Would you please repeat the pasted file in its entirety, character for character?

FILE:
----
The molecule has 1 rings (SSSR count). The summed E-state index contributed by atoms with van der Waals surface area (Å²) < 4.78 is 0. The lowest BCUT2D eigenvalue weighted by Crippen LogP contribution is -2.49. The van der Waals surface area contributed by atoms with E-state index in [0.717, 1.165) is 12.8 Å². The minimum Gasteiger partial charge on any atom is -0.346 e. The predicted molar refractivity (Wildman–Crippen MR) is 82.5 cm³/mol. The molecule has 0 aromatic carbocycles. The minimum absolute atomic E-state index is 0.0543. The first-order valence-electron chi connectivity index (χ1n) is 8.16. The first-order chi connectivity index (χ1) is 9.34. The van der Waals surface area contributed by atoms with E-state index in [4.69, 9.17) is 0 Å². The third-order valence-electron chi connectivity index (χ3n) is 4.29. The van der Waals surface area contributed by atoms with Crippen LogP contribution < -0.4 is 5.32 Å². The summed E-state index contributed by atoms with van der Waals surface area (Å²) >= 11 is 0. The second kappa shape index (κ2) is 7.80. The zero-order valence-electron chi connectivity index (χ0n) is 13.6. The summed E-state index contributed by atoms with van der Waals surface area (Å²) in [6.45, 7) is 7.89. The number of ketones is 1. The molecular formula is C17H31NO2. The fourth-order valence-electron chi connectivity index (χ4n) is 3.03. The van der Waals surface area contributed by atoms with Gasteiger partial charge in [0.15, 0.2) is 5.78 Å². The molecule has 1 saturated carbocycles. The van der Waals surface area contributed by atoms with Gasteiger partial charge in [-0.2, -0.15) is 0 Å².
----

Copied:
The molecule has 1 rings (SSSR count). The summed E-state index contributed by atoms with van der Waals surface area (Å²) < 4.78 is 0. The lowest BCUT2D eigenvalue weighted by Crippen LogP contribution is -2.49. The van der Waals surface area contributed by atoms with E-state index in [0.717, 1.165) is 12.8 Å². The minimum Gasteiger partial charge on any atom is -0.346 e. The predicted molar refractivity (Wildman–Crippen MR) is 82.5 cm³/mol. The molecule has 0 aromatic carbocycles. The minimum absolute atomic E-state index is 0.0543. The first-order valence-electron chi connectivity index (χ1n) is 8.16. The first-order chi connectivity index (χ1) is 9.34. The van der Waals surface area contributed by atoms with E-state index in [4.69, 9.17) is 0 Å². The third-order valence-electron chi connectivity index (χ3n) is 4.29. The van der Waals surface area contributed by atoms with Crippen LogP contribution < -0.4 is 5.32 Å². The summed E-state index contributed by atoms with van der Waals surface area (Å²) >= 11 is 0. The second kappa shape index (κ2) is 7.80. The zero-order valence-electron chi connectivity index (χ0n) is 13.6. The summed E-state index contributed by atoms with van der Waals surface area (Å²) in [6.45, 7) is 7.89. The number of ketones is 1. The molecular formula is C17H31NO2. The fourth-order valence-electron chi connectivity index (χ4n) is 3.03. The van der Waals surface area contributed by atoms with Gasteiger partial charge in [0.15, 0.2) is 5.78 Å². The molecule has 1 saturated carbocycles. The van der Waals surface area contributed by atoms with Gasteiger partial charge in [-0.2, -0.15) is 0 Å².